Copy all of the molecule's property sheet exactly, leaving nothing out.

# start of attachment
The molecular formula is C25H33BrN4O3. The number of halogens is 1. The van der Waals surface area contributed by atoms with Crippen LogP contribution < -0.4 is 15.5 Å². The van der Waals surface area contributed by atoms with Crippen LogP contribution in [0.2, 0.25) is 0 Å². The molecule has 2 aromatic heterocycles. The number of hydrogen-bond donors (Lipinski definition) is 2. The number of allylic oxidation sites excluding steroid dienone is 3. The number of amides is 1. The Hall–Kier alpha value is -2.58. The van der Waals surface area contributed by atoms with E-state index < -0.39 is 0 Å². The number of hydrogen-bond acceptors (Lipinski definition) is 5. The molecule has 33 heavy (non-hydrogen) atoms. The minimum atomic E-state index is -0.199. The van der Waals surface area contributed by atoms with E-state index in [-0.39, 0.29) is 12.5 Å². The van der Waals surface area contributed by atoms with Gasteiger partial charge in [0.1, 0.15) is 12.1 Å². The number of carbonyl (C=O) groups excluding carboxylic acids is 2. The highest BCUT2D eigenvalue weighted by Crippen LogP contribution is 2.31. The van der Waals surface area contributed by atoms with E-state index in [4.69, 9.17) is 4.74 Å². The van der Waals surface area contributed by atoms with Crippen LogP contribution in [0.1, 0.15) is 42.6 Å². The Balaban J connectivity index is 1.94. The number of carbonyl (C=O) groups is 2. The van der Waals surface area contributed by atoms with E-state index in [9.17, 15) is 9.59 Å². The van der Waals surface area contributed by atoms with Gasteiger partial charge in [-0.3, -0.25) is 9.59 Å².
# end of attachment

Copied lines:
The molecular formula is C25H33BrN4O3. The number of halogens is 1. The van der Waals surface area contributed by atoms with Crippen LogP contribution < -0.4 is 15.5 Å². The van der Waals surface area contributed by atoms with Crippen LogP contribution in [0.2, 0.25) is 0 Å². The molecule has 2 aromatic heterocycles. The number of hydrogen-bond donors (Lipinski definition) is 2. The number of allylic oxidation sites excluding steroid dienone is 3. The number of amides is 1. The Hall–Kier alpha value is -2.58. The van der Waals surface area contributed by atoms with E-state index < -0.39 is 0 Å². The number of hydrogen-bond acceptors (Lipinski definition) is 5. The molecule has 33 heavy (non-hydrogen) atoms. The minimum atomic E-state index is -0.199. The van der Waals surface area contributed by atoms with E-state index in [-0.39, 0.29) is 12.5 Å². The van der Waals surface area contributed by atoms with Gasteiger partial charge in [0.1, 0.15) is 12.1 Å². The number of carbonyl (C=O) groups excluding carboxylic acids is 2. The highest BCUT2D eigenvalue weighted by Crippen LogP contribution is 2.31. The van der Waals surface area contributed by atoms with E-state index in [4.69, 9.17) is 4.74 Å². The van der Waals surface area contributed by atoms with Crippen LogP contribution in [0.1, 0.15) is 42.6 Å². The Balaban J connectivity index is 1.94. The number of carbonyl (C=O) groups is 2. The van der Waals surface area contributed by atoms with E-state index in [9.17, 15) is 9.59 Å². The van der Waals surface area contributed by atoms with Gasteiger partial charge in [-0.3, -0.25) is 9.59 Å².